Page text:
In last week’s blog, I mentioned one paradox (competition and cooperation) discussed by Bernard Mayer in his book, The Conflict Paradox (ABA and Jossey-Bass, 2015). A second one is avoidance and engagement.
Like the first paradox, on superficial glance, avoidance and engagement appear to be polar opposites. But, upon deeper reflection, and like the first paradox, they actually work in tandem; we engage to avoid and avoid to engage.
A perfect example is mediation. Parties come to mediation (i.e., engage) to resolve disputes (i.e., avoid litigation or prolonged involvement with the other party). And even during the mediation, the parties avoid to engage and engage to avoid. I have always found it oxymoronic that parties come to mediation to resolve a matter with each other but often insist on doing so without talking to the other party directly. At least here in California, the parties do not even want to start with a joint session (i.e., engagement) but rather, engage the other party in settlement discussions and resolution strictly by using separate sessions and the mediator as the go between or conduit ( i.e. avoidance). I have conducted a few mediations in which the whole matter was mediated, the terms of the settlement agreement worked out, the agreement signed and everyone left without the parties ever actually seeing each other!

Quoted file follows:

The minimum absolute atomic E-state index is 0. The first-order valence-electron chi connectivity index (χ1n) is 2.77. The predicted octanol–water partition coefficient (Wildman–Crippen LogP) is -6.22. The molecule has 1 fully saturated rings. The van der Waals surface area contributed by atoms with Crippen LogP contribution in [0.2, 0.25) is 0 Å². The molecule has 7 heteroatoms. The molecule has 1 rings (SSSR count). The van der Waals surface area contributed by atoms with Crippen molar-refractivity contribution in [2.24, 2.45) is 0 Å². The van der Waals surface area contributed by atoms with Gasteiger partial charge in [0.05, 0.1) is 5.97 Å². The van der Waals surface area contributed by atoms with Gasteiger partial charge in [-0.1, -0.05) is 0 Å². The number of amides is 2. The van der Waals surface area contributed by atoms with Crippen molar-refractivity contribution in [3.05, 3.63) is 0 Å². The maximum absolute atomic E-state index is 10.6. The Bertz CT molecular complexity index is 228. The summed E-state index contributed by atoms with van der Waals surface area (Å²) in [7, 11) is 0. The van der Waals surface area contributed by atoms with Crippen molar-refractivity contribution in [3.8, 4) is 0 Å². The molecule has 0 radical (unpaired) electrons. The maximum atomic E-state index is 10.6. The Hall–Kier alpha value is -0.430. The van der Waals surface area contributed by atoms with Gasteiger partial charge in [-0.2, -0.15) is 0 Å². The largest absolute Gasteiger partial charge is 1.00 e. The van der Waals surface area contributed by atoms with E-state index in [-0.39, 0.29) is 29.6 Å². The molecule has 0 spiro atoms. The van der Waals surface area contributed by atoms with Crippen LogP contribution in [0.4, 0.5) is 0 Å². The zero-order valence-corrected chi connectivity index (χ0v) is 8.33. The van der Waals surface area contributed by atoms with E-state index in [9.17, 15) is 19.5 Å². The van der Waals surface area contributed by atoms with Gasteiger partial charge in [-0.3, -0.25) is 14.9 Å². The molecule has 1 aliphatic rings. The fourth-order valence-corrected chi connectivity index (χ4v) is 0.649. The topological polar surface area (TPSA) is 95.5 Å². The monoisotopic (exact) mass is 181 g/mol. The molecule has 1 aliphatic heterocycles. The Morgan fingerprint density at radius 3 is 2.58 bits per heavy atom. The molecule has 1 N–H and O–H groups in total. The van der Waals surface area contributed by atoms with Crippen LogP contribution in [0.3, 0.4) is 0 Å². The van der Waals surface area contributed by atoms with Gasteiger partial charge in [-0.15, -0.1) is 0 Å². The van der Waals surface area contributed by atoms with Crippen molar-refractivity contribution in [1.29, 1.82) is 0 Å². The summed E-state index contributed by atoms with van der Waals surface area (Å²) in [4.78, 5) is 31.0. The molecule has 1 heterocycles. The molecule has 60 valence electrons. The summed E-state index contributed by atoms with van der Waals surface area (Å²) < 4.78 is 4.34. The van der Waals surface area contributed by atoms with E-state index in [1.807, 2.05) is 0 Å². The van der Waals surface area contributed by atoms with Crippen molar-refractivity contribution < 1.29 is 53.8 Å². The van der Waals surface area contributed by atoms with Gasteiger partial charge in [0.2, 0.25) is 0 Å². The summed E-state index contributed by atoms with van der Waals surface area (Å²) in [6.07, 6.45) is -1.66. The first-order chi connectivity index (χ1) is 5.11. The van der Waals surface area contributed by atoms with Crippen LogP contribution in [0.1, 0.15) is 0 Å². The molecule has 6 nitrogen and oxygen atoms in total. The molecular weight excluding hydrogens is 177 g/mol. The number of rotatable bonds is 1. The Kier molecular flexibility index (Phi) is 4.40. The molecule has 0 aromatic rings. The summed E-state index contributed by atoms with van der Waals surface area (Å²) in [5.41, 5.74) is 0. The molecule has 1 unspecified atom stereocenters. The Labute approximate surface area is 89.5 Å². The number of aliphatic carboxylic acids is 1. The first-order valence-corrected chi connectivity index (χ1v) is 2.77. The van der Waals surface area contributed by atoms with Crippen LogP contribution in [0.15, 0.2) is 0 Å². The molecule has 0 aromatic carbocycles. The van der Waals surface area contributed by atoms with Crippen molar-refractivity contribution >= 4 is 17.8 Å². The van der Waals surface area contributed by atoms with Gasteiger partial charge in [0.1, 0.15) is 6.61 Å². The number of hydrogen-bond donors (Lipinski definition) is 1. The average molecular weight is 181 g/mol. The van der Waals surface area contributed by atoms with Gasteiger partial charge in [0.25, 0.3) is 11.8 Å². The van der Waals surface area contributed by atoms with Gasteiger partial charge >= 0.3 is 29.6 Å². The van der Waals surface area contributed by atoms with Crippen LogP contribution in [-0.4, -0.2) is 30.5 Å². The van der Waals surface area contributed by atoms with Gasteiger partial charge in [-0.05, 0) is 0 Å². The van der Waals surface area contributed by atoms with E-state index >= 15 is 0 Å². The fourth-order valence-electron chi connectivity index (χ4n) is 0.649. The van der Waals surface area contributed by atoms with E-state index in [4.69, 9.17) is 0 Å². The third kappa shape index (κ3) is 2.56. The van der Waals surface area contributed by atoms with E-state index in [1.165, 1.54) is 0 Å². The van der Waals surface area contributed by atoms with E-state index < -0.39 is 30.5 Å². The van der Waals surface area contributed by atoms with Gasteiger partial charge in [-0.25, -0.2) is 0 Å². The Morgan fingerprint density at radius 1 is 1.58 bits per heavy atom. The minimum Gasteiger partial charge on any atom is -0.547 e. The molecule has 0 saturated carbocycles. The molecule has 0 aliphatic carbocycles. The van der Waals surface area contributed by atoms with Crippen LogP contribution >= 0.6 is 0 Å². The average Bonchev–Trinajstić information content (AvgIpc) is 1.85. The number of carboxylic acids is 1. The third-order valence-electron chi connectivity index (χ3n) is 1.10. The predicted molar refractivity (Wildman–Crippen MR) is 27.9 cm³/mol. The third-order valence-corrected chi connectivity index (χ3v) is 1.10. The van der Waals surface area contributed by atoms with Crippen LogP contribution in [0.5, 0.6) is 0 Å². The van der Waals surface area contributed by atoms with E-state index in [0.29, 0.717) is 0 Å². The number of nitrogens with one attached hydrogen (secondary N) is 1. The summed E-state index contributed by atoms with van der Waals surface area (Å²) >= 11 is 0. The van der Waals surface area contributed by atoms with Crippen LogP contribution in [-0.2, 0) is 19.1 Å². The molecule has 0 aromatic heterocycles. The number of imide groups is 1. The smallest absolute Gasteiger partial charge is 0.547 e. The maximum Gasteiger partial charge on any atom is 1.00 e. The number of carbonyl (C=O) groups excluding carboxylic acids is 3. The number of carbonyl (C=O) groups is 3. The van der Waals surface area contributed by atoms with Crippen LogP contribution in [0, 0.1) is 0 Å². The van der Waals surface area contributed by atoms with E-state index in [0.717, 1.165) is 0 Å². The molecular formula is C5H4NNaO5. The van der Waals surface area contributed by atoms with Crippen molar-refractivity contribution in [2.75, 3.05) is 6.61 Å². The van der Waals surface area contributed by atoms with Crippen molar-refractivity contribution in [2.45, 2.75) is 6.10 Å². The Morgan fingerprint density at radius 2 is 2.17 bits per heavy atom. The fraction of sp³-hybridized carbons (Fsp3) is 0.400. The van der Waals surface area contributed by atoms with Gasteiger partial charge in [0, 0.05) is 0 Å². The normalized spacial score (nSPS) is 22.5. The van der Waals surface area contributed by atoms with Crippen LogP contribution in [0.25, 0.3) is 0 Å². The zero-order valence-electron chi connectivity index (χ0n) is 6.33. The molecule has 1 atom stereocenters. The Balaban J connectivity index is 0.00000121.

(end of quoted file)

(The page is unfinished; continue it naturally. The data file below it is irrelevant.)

Now that I have read this chapter in the book, I understand why. As the author explains,
…avoidance and engagement are essential to each other. When we avoid one conflict, we may be setting up another. When we choose to engage in one conflict, we may be setting up another. When we choose to engage in one conflict, we are likely avoiding another…. ------------------------------------- If you would like to receive this blog automatically by e mail each week, please click on one of the following plugins/services:
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